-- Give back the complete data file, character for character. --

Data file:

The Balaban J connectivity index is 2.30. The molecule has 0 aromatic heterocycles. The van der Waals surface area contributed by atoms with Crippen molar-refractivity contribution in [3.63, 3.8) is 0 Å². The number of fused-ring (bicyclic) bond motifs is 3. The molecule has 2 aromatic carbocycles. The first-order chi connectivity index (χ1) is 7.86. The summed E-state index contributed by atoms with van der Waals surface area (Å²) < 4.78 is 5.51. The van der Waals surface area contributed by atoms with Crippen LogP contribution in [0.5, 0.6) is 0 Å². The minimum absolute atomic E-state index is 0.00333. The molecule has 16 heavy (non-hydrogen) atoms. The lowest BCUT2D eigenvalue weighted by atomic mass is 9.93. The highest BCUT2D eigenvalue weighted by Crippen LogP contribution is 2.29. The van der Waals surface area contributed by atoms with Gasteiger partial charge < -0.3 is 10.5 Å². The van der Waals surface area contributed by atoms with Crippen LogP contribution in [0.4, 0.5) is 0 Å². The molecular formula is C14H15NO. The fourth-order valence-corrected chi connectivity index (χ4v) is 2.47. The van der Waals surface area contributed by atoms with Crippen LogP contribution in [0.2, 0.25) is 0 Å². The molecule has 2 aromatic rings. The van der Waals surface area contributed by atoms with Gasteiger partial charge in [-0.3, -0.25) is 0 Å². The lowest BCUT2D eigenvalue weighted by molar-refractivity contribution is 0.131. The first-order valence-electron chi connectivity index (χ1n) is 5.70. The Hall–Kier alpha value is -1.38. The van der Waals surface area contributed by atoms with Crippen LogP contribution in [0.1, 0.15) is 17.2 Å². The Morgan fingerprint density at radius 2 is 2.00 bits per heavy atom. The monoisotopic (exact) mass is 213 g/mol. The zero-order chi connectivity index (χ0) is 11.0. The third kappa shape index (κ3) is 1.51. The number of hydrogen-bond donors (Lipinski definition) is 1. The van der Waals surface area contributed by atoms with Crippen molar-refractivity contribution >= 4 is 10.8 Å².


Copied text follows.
The Balaban J connectivity index is 2.30. The molecule has 0 aromatic heterocycles. The van der Waals surface area contributed by atoms with Crippen molar-refractivity contribution in [3.63, 3.8) is 0 Å². The number of fused-ring (bicyclic) bond motifs is 3. The molecule has 2 aromatic carbocycles. The first-order chi connectivity index (χ1) is 7.86. The summed E-state index contributed by atoms with van der Waals surface area (Å²) < 4.78 is 5.51. The van der Waals surface area contributed by atoms with Crippen LogP contribution in [0.5, 0.6) is 0 Å². The minimum absolute atomic E-state index is 0.00333. The molecule has 16 heavy (non-hydrogen) atoms. The lowest BCUT2D eigenvalue weighted by atomic mass is 9.93. The highest BCUT2D eigenvalue weighted by Crippen LogP contribution is 2.29. The van der Waals surface area contributed by atoms with Gasteiger partial charge < -0.3 is 10.5 Å². The van der Waals surface area contributed by atoms with Crippen LogP contribution in [0.4, 0.5) is 0 Å². The molecular formula is C14H15NO. The fourth-order valence-corrected chi connectivity index (χ4v) is 2.47. The van der Waals surface area contributed by atoms with Crippen LogP contribution in [0.2, 0.25) is 0 Å². The molecule has 2 aromatic rings. The van der Waals surface area contributed by atoms with Gasteiger partial charge in [-0.3, -0.25) is 0 Å². The lowest BCUT2D eigenvalue weighted by molar-refractivity contribution is 0.131. The first-order valence-electron chi connectivity index (χ1n) is 5.70. The Hall–Kier alpha value is -1.38. The van der Waals surface area contributed by atoms with Crippen LogP contribution in [0.1, 0.15) is 17.2 Å². The Morgan fingerprint density at radius 2 is 2.00 bits per heavy atom. The monoisotopic (exact) mass is 213 g/mol. The zero-order chi connectivity index (χ0) is 11.0. The third kappa shape index (κ3) is 1.51. The number of hydrogen-bond donors (Lipinski definition) is 1. The van der Waals surface area contributed by atoms with Crippen molar-refractivity contribution >= 4 is 10.8 Å².